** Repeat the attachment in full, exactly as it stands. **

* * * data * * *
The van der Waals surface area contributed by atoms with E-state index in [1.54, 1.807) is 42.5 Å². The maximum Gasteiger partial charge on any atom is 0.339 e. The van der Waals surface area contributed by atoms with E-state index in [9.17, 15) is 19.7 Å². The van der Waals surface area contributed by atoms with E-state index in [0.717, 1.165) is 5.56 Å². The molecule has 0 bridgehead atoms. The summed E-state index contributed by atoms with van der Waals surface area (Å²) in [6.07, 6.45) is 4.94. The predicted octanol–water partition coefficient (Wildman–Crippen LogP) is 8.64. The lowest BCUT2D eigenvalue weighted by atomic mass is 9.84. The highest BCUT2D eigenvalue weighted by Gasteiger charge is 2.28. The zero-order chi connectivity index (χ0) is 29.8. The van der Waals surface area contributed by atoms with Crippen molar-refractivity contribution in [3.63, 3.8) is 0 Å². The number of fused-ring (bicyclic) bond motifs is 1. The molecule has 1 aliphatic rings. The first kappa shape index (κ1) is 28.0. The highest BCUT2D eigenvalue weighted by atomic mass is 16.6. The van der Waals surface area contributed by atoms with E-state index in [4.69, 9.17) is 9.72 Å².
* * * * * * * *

The van der Waals surface area contributed by atoms with E-state index in [1.54, 1.807) is 42.5 Å². The maximum Gasteiger partial charge on any atom is 0.339 e. The van der Waals surface area contributed by atoms with E-state index in [9.17, 15) is 19.7 Å². The van der Waals surface area contributed by atoms with E-state index in [0.717, 1.165) is 5.56 Å². The molecule has 0 bridgehead atoms. The summed E-state index contributed by atoms with van der Waals surface area (Å²) in [6.07, 6.45) is 4.94. The predicted octanol–water partition coefficient (Wildman–Crippen LogP) is 8.64. The lowest BCUT2D eigenvalue weighted by atomic mass is 9.84. The highest BCUT2D eigenvalue weighted by Gasteiger charge is 2.28. The zero-order chi connectivity index (χ0) is 29.8. The van der Waals surface area contributed by atoms with Crippen molar-refractivity contribution in [3.63, 3.8) is 0 Å². The number of fused-ring (bicyclic) bond motifs is 1. The molecule has 1 aliphatic rings. The first kappa shape index (κ1) is 28.0. The highest BCUT2D eigenvalue weighted by atomic mass is 16.6. The van der Waals surface area contributed by atoms with E-state index in [4.69, 9.17) is 9.72 Å².